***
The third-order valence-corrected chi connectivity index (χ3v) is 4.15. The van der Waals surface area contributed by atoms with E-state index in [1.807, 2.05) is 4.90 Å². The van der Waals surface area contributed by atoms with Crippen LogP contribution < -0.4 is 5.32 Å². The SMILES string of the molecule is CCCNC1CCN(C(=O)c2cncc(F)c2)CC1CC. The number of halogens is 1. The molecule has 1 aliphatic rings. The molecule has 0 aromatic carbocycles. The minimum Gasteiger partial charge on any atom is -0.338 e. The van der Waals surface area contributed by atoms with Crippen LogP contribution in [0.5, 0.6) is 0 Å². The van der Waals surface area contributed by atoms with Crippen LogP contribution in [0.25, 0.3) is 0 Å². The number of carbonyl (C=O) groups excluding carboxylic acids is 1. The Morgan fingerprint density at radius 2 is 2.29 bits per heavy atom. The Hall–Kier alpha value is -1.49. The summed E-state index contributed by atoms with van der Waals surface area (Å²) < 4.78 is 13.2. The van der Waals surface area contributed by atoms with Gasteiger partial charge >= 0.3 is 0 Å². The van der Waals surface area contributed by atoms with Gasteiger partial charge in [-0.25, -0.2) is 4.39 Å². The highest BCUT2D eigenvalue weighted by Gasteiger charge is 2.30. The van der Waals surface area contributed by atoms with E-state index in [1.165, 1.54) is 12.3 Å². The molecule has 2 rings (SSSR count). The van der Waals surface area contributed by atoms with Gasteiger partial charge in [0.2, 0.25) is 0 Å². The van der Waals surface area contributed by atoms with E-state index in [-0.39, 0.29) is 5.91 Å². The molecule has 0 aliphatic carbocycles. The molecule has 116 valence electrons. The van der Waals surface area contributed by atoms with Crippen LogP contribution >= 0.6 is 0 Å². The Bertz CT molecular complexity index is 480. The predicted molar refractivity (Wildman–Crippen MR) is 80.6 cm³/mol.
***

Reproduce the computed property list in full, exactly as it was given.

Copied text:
The third-order valence-corrected chi connectivity index (χ3v) is 4.15. The van der Waals surface area contributed by atoms with E-state index in [1.807, 2.05) is 4.90 Å². The van der Waals surface area contributed by atoms with Crippen LogP contribution < -0.4 is 5.32 Å². The SMILES string of the molecule is CCCNC1CCN(C(=O)c2cncc(F)c2)CC1CC. The number of halogens is 1. The molecule has 1 aliphatic rings. The molecule has 0 aromatic carbocycles. The minimum Gasteiger partial charge on any atom is -0.338 e. The van der Waals surface area contributed by atoms with Crippen LogP contribution in [0.5, 0.6) is 0 Å². The van der Waals surface area contributed by atoms with Crippen LogP contribution in [0.25, 0.3) is 0 Å². The number of carbonyl (C=O) groups excluding carboxylic acids is 1. The Morgan fingerprint density at radius 2 is 2.29 bits per heavy atom. The Hall–Kier alpha value is -1.49. The summed E-state index contributed by atoms with van der Waals surface area (Å²) < 4.78 is 13.2. The van der Waals surface area contributed by atoms with Gasteiger partial charge >= 0.3 is 0 Å². The van der Waals surface area contributed by atoms with Gasteiger partial charge in [-0.25, -0.2) is 4.39 Å². The highest BCUT2D eigenvalue weighted by Gasteiger charge is 2.30. The van der Waals surface area contributed by atoms with E-state index in [1.165, 1.54) is 12.3 Å². The molecule has 2 rings (SSSR count). The van der Waals surface area contributed by atoms with Gasteiger partial charge in [0.2, 0.25) is 0 Å². The van der Waals surface area contributed by atoms with E-state index in [-0.39, 0.29) is 5.91 Å². The molecule has 0 aliphatic carbocycles. The molecule has 116 valence electrons. The van der Waals surface area contributed by atoms with Crippen LogP contribution >= 0.6 is 0 Å². The Bertz CT molecular complexity index is 480. The predicted molar refractivity (Wildman–Crippen MR) is 80.6 cm³/mol.